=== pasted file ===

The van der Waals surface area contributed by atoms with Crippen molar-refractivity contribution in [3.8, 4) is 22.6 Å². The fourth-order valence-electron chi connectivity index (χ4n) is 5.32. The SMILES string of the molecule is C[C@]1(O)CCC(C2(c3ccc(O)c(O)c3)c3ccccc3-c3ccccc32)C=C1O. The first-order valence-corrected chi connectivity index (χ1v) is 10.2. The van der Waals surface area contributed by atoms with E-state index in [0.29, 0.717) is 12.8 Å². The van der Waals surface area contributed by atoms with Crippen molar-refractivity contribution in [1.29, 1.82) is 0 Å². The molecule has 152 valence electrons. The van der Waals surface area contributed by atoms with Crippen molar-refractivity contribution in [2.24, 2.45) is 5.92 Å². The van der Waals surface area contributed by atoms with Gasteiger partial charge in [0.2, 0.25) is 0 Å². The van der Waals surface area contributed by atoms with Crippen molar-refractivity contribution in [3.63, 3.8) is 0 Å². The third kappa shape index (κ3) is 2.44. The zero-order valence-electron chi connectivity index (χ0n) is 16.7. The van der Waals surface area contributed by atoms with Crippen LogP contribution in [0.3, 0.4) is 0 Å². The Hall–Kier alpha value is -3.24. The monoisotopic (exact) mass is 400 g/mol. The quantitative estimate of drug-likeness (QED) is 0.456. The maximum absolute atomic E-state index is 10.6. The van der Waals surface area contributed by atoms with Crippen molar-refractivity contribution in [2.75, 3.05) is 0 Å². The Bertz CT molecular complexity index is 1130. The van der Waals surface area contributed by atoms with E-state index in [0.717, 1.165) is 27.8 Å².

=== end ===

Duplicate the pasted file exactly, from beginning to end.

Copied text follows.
The van der Waals surface area contributed by atoms with Crippen molar-refractivity contribution in [3.8, 4) is 22.6 Å². The fourth-order valence-electron chi connectivity index (χ4n) is 5.32. The SMILES string of the molecule is C[C@]1(O)CCC(C2(c3ccc(O)c(O)c3)c3ccccc3-c3ccccc32)C=C1O. The first-order valence-corrected chi connectivity index (χ1v) is 10.2. The van der Waals surface area contributed by atoms with E-state index in [0.29, 0.717) is 12.8 Å². The van der Waals surface area contributed by atoms with Crippen molar-refractivity contribution in [1.29, 1.82) is 0 Å². The molecule has 152 valence electrons. The van der Waals surface area contributed by atoms with Crippen molar-refractivity contribution in [2.24, 2.45) is 5.92 Å². The van der Waals surface area contributed by atoms with Gasteiger partial charge in [0.2, 0.25) is 0 Å². The van der Waals surface area contributed by atoms with Crippen molar-refractivity contribution in [3.63, 3.8) is 0 Å². The third kappa shape index (κ3) is 2.44. The zero-order valence-electron chi connectivity index (χ0n) is 16.7. The van der Waals surface area contributed by atoms with Crippen LogP contribution in [0.3, 0.4) is 0 Å². The Hall–Kier alpha value is -3.24. The monoisotopic (exact) mass is 400 g/mol. The quantitative estimate of drug-likeness (QED) is 0.456. The maximum absolute atomic E-state index is 10.6. The van der Waals surface area contributed by atoms with Crippen molar-refractivity contribution in [2.75, 3.05) is 0 Å². The Bertz CT molecular complexity index is 1130. The van der Waals surface area contributed by atoms with E-state index in [0.717, 1.165) is 27.8 Å².